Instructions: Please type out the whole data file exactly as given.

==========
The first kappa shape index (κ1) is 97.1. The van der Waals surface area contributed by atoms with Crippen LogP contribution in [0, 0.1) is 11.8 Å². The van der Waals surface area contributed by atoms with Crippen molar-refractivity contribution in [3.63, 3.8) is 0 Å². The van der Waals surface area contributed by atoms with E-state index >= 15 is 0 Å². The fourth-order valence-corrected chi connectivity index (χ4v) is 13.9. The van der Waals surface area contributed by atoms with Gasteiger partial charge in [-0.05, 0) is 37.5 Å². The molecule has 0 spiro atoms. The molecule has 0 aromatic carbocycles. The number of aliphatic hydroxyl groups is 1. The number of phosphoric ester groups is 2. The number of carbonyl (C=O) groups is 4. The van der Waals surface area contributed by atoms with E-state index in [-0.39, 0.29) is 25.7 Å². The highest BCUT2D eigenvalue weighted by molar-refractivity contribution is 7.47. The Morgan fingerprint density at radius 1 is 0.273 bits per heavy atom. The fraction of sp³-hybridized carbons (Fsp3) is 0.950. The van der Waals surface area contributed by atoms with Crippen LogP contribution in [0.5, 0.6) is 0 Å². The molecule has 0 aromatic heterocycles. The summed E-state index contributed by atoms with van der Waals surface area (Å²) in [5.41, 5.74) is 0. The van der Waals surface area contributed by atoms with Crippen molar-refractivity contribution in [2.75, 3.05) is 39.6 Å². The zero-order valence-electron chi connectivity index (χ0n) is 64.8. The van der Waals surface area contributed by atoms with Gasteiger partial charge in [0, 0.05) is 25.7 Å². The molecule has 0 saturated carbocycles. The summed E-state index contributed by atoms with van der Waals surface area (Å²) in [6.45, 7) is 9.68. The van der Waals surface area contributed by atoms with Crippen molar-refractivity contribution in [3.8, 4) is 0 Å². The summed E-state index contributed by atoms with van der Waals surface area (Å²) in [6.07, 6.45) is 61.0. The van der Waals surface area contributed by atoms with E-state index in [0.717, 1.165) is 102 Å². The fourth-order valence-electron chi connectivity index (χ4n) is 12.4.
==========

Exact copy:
The first kappa shape index (κ1) is 97.1. The van der Waals surface area contributed by atoms with Crippen LogP contribution in [0, 0.1) is 11.8 Å². The van der Waals surface area contributed by atoms with Crippen molar-refractivity contribution in [3.63, 3.8) is 0 Å². The van der Waals surface area contributed by atoms with E-state index >= 15 is 0 Å². The fourth-order valence-corrected chi connectivity index (χ4v) is 13.9. The van der Waals surface area contributed by atoms with Gasteiger partial charge in [-0.05, 0) is 37.5 Å². The molecule has 0 spiro atoms. The molecule has 0 aromatic carbocycles. The number of aliphatic hydroxyl groups is 1. The number of phosphoric ester groups is 2. The number of carbonyl (C=O) groups is 4. The van der Waals surface area contributed by atoms with E-state index in [-0.39, 0.29) is 25.7 Å². The highest BCUT2D eigenvalue weighted by molar-refractivity contribution is 7.47. The Morgan fingerprint density at radius 1 is 0.273 bits per heavy atom. The fraction of sp³-hybridized carbons (Fsp3) is 0.950. The van der Waals surface area contributed by atoms with Crippen LogP contribution in [0.5, 0.6) is 0 Å². The molecule has 0 aromatic heterocycles. The summed E-state index contributed by atoms with van der Waals surface area (Å²) in [5.41, 5.74) is 0. The van der Waals surface area contributed by atoms with Crippen molar-refractivity contribution in [2.75, 3.05) is 39.6 Å². The zero-order valence-electron chi connectivity index (χ0n) is 64.8. The van der Waals surface area contributed by atoms with Gasteiger partial charge in [0, 0.05) is 25.7 Å². The molecule has 0 saturated carbocycles. The summed E-state index contributed by atoms with van der Waals surface area (Å²) in [6.45, 7) is 9.68. The van der Waals surface area contributed by atoms with Crippen molar-refractivity contribution in [3.8, 4) is 0 Å². The summed E-state index contributed by atoms with van der Waals surface area (Å²) in [6.07, 6.45) is 61.0. The van der Waals surface area contributed by atoms with E-state index in [0.717, 1.165) is 102 Å². The fourth-order valence-electron chi connectivity index (χ4n) is 12.4.